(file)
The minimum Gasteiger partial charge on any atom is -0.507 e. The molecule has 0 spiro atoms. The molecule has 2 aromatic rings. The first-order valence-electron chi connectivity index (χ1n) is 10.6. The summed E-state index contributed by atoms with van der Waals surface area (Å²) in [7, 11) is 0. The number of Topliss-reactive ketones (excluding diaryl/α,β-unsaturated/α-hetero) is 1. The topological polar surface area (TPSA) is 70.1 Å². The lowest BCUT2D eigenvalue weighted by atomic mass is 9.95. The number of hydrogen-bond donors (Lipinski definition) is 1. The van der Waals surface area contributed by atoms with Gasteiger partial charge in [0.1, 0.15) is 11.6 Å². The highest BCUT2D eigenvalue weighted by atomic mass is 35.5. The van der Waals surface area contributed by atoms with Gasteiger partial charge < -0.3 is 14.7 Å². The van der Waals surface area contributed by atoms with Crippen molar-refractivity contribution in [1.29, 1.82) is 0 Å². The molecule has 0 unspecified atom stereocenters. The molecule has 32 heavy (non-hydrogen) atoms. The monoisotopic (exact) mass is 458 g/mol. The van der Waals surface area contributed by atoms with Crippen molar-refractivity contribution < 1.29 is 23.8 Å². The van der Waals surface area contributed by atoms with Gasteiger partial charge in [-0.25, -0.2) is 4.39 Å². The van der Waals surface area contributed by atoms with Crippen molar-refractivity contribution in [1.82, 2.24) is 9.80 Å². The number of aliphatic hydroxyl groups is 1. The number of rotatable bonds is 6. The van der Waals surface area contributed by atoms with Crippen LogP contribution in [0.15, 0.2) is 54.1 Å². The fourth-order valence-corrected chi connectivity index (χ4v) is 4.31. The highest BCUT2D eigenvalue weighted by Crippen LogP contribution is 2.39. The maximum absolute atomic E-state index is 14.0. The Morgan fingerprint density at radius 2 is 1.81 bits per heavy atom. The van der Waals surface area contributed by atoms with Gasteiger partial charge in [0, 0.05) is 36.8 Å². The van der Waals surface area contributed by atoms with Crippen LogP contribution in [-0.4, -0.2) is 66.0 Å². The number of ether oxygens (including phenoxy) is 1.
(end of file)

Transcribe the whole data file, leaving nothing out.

The minimum Gasteiger partial charge on any atom is -0.507 e. The molecule has 0 spiro atoms. The molecule has 2 aromatic rings. The first-order valence-electron chi connectivity index (χ1n) is 10.6. The summed E-state index contributed by atoms with van der Waals surface area (Å²) in [7, 11) is 0. The number of Topliss-reactive ketones (excluding diaryl/α,β-unsaturated/α-hetero) is 1. The topological polar surface area (TPSA) is 70.1 Å². The lowest BCUT2D eigenvalue weighted by atomic mass is 9.95. The number of hydrogen-bond donors (Lipinski definition) is 1. The van der Waals surface area contributed by atoms with Gasteiger partial charge in [0.1, 0.15) is 11.6 Å². The highest BCUT2D eigenvalue weighted by atomic mass is 35.5. The van der Waals surface area contributed by atoms with Gasteiger partial charge < -0.3 is 14.7 Å². The van der Waals surface area contributed by atoms with Crippen molar-refractivity contribution in [1.29, 1.82) is 0 Å². The molecule has 0 unspecified atom stereocenters. The molecule has 32 heavy (non-hydrogen) atoms. The monoisotopic (exact) mass is 458 g/mol. The van der Waals surface area contributed by atoms with Crippen molar-refractivity contribution < 1.29 is 23.8 Å². The van der Waals surface area contributed by atoms with Gasteiger partial charge in [-0.25, -0.2) is 4.39 Å². The van der Waals surface area contributed by atoms with Crippen molar-refractivity contribution in [1.82, 2.24) is 9.80 Å². The number of aliphatic hydroxyl groups is 1. The number of rotatable bonds is 6. The van der Waals surface area contributed by atoms with Crippen LogP contribution in [0.15, 0.2) is 54.1 Å². The fourth-order valence-corrected chi connectivity index (χ4v) is 4.31. The highest BCUT2D eigenvalue weighted by Crippen LogP contribution is 2.39. The maximum absolute atomic E-state index is 14.0. The Morgan fingerprint density at radius 2 is 1.81 bits per heavy atom. The van der Waals surface area contributed by atoms with Gasteiger partial charge in [0, 0.05) is 36.8 Å². The van der Waals surface area contributed by atoms with Crippen LogP contribution in [-0.4, -0.2) is 66.0 Å². The number of ether oxygens (including phenoxy) is 1.